In conclusion it may be stated, that the teeth and bones here described offer
all the conditions and appearances of those of a full grown animal; and that they present a marked difference of size as compared with those of the Mylodon Harlani, as will be evident by the following admeasurements.
|ADMEASUREMENTS OF THE LOWER JAW OF MYLODON DARWINII.|
|Length (as far as complete) . . . . . . . . .||17||6|
|Extreme width, from the outside of one ramus to that of the other . .||9
|Depth of each ramus . . . . . . . . . .||4
|Length of alveolar series . . . . . . . . . .||4
|From first molar to broken end of symphysis . . . . . .||6
|Breadth of symphysis . . . . . . . . . .||3
|Longitudinal extent of symphysis . . . . . . . .||4
|Circumference of narrowest part of each ramus . . . . . .||5
DESCRIPTION OF A CONSIDERABLE PART OF THE SKELETON OF A LARGE EDENTATE MAMMAL, ALLIED TO THE MEGATHERIUM AND ORYCTEROPUS, AND FOR WHICH IS PROPOSED THE NAME OF
OF the large Edentate quadrupeds that once existed in the New World, sufficient of the osseous remains of the gigantic Megatherium alone has been transmitted to Europe to give a satisfactory idea of the general form and proportions of the extinct animal.
Different bones of the Megalonyx, Mylodon, and Glyptodon have been described, but not sufficient of the remains of any individual of these subgenera has, hitherto, reached Europe, or been so described as to enable us to form a comparison between them and the Megatherium, or any of the existing Edentata, in regard to the general construction and proportions of the entire skeleton.
This state of our knowledge of the osteology of the singular giants of the Edentate Order renders the remains of the present animal peculiarly interesting, since, although the extremities are too imperfect to enable us to reconstruct the entire skeleton, a sufficient proportion of it has been preserved in the natural position to give a very satisfactory idea of its affinities to other Edentata, whose osteology is more completely known.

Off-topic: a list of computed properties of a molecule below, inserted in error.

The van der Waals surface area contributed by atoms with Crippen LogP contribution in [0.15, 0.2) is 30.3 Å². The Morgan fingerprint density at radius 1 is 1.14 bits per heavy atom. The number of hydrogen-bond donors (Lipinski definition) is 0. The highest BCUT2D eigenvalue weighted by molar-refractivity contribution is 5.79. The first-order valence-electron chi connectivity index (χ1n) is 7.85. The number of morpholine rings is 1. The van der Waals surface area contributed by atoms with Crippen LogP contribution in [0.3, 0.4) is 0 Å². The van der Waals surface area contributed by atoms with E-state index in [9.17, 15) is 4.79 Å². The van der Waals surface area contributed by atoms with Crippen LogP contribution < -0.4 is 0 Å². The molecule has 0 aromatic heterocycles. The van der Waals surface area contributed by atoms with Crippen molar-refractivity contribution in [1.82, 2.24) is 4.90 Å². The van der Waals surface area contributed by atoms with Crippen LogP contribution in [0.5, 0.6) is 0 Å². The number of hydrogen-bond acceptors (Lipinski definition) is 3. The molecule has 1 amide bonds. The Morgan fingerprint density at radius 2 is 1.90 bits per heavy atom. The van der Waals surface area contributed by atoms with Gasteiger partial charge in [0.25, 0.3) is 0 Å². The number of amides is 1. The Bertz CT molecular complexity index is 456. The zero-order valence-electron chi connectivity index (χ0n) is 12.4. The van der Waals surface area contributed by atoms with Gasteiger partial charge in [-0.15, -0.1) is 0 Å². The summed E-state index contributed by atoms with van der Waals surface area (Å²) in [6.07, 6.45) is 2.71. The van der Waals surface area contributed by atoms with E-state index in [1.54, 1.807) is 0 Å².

* Σκελις, femur; θηριον, bellua; in allusion to the disproportionate size of the thigh-bone.
The fossil remains here described were discovered by Mr. Darwin in the same bed of partly consolidated gravel at Punta Alta, Northern Patagonia, as that in which the lower jaws of the Toxodon and Mylodon were imbedded. The parts of the skeleton about to be described were discovered in their natural relative position, as represented at Pl. XX., indicating, Mr. Darwin observes, that the sublittoral formation in which they had been originally deposited had been subject to little disturbance.* They include the cranium, nearly entire, with the teeth and part of the os hyoides; the seven cervical, eight of the dorsal, and five of the sacral vertebræ, the two scapulæ, left humerus, radius and ulna, two carpal bones, and an ungueal phalanx; both femora, the proximal extremities of the left tibia and fibula, and the left astragalus.
The principal parts of the cranium which are deficient are the anterior extremities of both the upper and lower jaws, the os frontis, æthmoid bone, and the whole upper part of the facial division of the skull; but sufficient remains to show that the general form of the skull resembled an elongated, slender, sub-compressed cone, commencing behind by a flattened vertical base, slightly expanding to the zygomatic region, and thence gradually contracting in all its dimensions to the anterior extremity.
The Cape Ant-eater (Orycteropus), of all Edentata, most nearly resembles the present fossil in the form of its cranium, and next in this comparison the great Armadillo (Dasypus gigas, Cuv.) may be cited: on the supposition, therefore, that the correspondence with the above existing Edentals observable in the parts of the fossil cranium which do exist, was carried out through those which are defective, the length of the skull of the Scelidothere must have been not less than two feet. If now the reader will turn to Pl. XX. he will see that this cranium is singularly small and slender in proportion to the rest of the skeleton, especially the bulky pelvis and femur, of which bones the latter has a length of seventeen inches, and a breadth of not less than nine inches; the astragalus, again, exceeds in bulk that of the largest Hippopotamus or Rhinoceros; yet the condition of the epiphyseal extremities of the long bones proves the present fossils to have belonged to an immature animal. Hence, although the Scelidothere, like most other Edentals, was of low stature, and, like the Megatherium, presented a disproportionate development of the hinder parts, it is probable, that, bulk for bulk, it equalled, when alive, the largest existing pachyderms, not proboscidian. There is no evidence that it possessed a tesselated osseous coat of mail.